SHANGHAI/SINGAPORE, June 14 (Reuters) - China's central bank is widely expected to leave a key policy rate unchanged when rolling over maturing medium-term loans next Monday, a Reuters survey showed.

Worsening interest margins and a weakening Chinese yuan continued to hobble authorities' monetary easing efforts to support the world's second-largest economy.

In a Reuters poll of 31 market watchers conducted this week, 30, or 97%, of all respondents expected the People's Bank of China (PBOC) to keep the interest rate on the one-year medium-term lending facility (MLF) loan unchanged at 2.50% from the previous operation.

The lone outlier in the poll projected a marginal interest rate reduction of 5 basis points.

Among all respondents, a vast majority of 20, or 65%, predicted that the central bank would fully roll over the maturing loan of 237 billion yuan ($32.67 billion) due this month.

"In terms of policy support, we see an ongoing shift in government policy from monetary easing towards fiscal stimulus to bolster domestic demand," said Serena Zhou, senior China economist at Mizuho Securities.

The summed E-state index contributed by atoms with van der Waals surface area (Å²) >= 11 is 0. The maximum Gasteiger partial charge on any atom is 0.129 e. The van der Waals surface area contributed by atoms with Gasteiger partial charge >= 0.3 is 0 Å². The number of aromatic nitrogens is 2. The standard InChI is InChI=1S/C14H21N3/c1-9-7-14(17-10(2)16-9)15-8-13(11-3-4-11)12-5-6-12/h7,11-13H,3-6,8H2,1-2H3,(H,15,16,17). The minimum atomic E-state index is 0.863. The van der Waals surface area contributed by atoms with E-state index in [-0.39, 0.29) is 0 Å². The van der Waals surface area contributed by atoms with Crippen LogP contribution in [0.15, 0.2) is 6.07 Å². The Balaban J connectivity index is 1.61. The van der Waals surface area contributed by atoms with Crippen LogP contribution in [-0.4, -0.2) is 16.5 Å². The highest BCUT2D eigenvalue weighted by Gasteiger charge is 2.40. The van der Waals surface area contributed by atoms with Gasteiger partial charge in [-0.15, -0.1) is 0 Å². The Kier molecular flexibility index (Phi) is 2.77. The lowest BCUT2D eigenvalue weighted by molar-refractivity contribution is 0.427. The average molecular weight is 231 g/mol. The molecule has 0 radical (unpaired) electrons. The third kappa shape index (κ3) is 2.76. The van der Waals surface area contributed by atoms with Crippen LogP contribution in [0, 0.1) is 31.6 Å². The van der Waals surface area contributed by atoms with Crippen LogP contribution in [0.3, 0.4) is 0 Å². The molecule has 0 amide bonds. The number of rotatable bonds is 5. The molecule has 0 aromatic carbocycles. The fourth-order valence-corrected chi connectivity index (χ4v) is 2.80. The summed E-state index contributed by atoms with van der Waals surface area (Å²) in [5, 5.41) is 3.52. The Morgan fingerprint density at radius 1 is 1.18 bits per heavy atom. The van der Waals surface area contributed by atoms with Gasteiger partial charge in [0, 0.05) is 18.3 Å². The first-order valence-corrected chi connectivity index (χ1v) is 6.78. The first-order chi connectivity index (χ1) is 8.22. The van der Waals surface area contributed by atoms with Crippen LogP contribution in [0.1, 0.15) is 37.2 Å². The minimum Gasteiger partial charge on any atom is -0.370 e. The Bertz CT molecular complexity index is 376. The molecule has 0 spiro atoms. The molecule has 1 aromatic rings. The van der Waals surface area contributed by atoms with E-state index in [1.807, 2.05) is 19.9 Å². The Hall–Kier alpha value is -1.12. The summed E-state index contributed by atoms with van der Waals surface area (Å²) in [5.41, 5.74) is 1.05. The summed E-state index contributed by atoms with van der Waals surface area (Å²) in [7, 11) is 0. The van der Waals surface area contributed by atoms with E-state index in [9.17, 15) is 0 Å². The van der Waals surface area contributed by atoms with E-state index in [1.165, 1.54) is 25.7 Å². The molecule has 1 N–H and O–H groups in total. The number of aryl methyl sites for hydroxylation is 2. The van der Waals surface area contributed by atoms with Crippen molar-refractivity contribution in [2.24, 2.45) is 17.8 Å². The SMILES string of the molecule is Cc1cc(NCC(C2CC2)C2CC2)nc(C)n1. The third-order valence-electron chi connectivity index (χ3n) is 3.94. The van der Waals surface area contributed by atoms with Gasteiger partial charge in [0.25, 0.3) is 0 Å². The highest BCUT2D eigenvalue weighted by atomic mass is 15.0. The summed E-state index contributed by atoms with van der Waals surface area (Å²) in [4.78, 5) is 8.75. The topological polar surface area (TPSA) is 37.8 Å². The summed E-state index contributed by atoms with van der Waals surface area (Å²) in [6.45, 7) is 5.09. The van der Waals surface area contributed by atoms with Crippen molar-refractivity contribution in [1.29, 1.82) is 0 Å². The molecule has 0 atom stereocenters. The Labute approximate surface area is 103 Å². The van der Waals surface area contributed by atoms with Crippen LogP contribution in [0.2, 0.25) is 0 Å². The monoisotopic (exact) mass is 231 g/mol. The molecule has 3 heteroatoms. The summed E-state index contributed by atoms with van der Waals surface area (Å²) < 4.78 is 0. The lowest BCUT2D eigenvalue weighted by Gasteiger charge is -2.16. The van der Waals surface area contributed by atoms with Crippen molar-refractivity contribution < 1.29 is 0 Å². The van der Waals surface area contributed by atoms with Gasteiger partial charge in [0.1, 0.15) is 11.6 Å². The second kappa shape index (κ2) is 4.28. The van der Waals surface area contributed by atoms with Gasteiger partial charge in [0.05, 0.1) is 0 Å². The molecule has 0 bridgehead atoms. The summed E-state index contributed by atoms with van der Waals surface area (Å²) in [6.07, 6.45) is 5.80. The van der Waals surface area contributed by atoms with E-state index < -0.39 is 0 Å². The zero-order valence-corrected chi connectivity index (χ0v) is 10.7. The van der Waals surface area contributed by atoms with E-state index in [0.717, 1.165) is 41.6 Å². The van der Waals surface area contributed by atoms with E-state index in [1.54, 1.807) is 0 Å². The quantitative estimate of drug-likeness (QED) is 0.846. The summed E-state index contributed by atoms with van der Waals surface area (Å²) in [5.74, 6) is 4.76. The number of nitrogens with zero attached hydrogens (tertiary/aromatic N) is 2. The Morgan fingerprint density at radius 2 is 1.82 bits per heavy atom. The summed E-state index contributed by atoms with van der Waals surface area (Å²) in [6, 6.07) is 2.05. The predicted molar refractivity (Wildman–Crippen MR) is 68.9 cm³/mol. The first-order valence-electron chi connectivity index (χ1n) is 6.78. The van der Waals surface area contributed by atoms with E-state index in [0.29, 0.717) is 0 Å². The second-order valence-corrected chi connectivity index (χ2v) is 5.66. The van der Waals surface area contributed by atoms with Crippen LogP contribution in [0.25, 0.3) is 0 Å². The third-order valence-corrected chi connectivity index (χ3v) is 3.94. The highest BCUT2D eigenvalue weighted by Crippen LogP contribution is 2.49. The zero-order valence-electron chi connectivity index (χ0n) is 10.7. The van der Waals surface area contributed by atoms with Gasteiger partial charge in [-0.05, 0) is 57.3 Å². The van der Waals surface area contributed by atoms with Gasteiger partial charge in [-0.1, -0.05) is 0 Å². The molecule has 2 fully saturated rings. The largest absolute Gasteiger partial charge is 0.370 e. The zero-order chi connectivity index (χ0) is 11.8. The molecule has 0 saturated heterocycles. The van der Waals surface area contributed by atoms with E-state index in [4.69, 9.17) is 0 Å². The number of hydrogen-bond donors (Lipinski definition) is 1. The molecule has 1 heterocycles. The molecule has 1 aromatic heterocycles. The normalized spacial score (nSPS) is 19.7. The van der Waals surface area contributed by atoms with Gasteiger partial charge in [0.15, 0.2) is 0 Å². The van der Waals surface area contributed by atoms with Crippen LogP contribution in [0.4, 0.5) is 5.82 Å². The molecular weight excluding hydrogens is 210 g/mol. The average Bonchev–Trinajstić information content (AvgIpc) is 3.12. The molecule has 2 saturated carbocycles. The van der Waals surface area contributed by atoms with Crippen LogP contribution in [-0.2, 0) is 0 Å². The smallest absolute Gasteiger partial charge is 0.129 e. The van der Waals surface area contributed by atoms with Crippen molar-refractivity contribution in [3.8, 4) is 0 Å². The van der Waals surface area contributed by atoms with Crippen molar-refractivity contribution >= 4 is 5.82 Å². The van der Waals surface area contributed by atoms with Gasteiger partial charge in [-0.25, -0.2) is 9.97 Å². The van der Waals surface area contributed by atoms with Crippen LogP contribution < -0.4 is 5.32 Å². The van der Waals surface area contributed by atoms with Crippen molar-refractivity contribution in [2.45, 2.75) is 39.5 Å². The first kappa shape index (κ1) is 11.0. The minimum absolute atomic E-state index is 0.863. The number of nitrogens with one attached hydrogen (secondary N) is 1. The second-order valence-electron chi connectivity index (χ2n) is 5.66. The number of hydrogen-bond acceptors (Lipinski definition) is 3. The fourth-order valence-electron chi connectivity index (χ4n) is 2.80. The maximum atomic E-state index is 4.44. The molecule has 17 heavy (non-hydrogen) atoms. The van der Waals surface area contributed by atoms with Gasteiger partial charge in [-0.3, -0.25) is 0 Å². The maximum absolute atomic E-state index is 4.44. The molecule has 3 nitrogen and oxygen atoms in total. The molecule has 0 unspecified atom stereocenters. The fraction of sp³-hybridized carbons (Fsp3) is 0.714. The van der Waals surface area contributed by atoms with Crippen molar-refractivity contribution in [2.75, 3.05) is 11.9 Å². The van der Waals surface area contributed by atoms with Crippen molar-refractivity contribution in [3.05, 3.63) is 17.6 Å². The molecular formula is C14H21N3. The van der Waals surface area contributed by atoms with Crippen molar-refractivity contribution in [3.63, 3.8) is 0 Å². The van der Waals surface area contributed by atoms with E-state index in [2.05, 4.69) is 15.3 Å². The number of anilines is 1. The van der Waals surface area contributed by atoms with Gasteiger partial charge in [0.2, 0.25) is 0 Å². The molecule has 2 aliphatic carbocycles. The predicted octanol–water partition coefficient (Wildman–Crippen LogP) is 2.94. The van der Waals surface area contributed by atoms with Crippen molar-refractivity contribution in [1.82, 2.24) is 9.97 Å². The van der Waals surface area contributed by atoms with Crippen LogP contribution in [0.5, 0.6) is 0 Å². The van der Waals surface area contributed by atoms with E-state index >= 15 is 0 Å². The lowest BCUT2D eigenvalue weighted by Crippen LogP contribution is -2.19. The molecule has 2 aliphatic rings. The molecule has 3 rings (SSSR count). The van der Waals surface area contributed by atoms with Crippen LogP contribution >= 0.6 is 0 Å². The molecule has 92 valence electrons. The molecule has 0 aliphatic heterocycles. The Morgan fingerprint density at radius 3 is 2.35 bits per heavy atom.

"Consequently, we do not anticipate the PBOC to cut its MLF rate or for banks to lower their loan prime rates (LPRs) in the coming weeks, despite ongoing weakness in the property market."

China's finance ministry has started selling 1 trillion yuan in long-awaited, long-term special treasury bonds since May to raise funds it will use to stimulate key sectors of the flagging economy.

The MLF rate serves as a guide to the LPRs and markets mostly use it as a precursor to any changes to the lending benchmarks.

For the PBOC, another issue with implications for policy is the commercial banks' continued fall in profits and the narrowing in net interest margin, a key gauge that measures the health of lenders, to 1.54% in the first quarter of this year.

"It could be now very close to an unsustainable territory at an all-time low of 1.54% in the first quarter of 2024," Yu Xiangrong, chief China economist at Citi, said in a note.

"Such a domestic constraint could be increasingly binding for financial stability concerns, not prompting an imminent rate cut."

Separately, the persistent weakness in the Chinese yuan against the backdrop of widening yield differentials between China and other major economies continued to limit Beijing's monetary easing efforts.

China's central bank is "walking this fine line, given some of the external situations, especially a strong dollar and depreciation pressure" on the broader Asian currencies, said David Chao, global market strategist for Asia Pacific at Invesco.

($1 = 7.2549 Chinese yuan)

(Reporting by Wu Fang and Winni Zhou in Shanghai, Tom Westbrook in Singapore Editing by Shri Navaratnam)